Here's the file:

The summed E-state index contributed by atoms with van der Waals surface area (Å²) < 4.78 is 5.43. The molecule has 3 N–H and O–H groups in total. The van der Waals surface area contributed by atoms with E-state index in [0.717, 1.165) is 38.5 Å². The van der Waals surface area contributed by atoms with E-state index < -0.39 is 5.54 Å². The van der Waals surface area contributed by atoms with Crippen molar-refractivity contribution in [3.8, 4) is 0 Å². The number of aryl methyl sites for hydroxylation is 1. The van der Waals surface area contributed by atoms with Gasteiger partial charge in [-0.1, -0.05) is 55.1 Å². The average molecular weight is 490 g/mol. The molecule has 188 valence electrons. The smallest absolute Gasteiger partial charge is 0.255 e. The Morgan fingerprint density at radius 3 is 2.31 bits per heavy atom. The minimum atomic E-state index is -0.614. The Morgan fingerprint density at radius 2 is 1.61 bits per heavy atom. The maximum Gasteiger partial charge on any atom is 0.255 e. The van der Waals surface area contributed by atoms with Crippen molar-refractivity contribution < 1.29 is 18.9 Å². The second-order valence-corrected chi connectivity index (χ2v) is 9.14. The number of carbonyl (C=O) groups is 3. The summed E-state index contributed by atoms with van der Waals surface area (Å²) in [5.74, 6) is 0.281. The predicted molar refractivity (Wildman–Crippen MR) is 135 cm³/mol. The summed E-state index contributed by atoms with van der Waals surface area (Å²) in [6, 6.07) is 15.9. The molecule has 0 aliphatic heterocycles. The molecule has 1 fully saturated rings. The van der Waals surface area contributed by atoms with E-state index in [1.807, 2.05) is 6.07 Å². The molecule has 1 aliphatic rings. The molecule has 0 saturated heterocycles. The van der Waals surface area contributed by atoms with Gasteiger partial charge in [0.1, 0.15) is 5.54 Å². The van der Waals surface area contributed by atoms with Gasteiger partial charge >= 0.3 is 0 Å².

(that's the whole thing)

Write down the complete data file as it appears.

The summed E-state index contributed by atoms with van der Waals surface area (Å²) < 4.78 is 5.43. The molecule has 3 N–H and O–H groups in total. The van der Waals surface area contributed by atoms with E-state index in [0.717, 1.165) is 38.5 Å². The van der Waals surface area contributed by atoms with E-state index < -0.39 is 5.54 Å². The van der Waals surface area contributed by atoms with Crippen molar-refractivity contribution in [3.8, 4) is 0 Å². The number of aryl methyl sites for hydroxylation is 1. The van der Waals surface area contributed by atoms with Gasteiger partial charge in [-0.1, -0.05) is 55.1 Å². The average molecular weight is 490 g/mol. The molecule has 188 valence electrons. The smallest absolute Gasteiger partial charge is 0.255 e. The Morgan fingerprint density at radius 3 is 2.31 bits per heavy atom. The minimum atomic E-state index is -0.614. The Morgan fingerprint density at radius 2 is 1.61 bits per heavy atom. The maximum Gasteiger partial charge on any atom is 0.255 e. The van der Waals surface area contributed by atoms with Crippen molar-refractivity contribution < 1.29 is 18.9 Å². The second-order valence-corrected chi connectivity index (χ2v) is 9.14. The number of carbonyl (C=O) groups is 3. The summed E-state index contributed by atoms with van der Waals surface area (Å²) in [5.74, 6) is 0.281. The predicted molar refractivity (Wildman–Crippen MR) is 135 cm³/mol. The summed E-state index contributed by atoms with van der Waals surface area (Å²) in [6, 6.07) is 15.9. The molecule has 0 aliphatic heterocycles. The molecule has 1 fully saturated rings. The van der Waals surface area contributed by atoms with E-state index in [1.807, 2.05) is 6.07 Å². The molecule has 1 aliphatic rings. The molecule has 0 saturated heterocycles. The van der Waals surface area contributed by atoms with Gasteiger partial charge in [0.1, 0.15) is 5.54 Å². The van der Waals surface area contributed by atoms with Gasteiger partial charge >= 0.3 is 0 Å².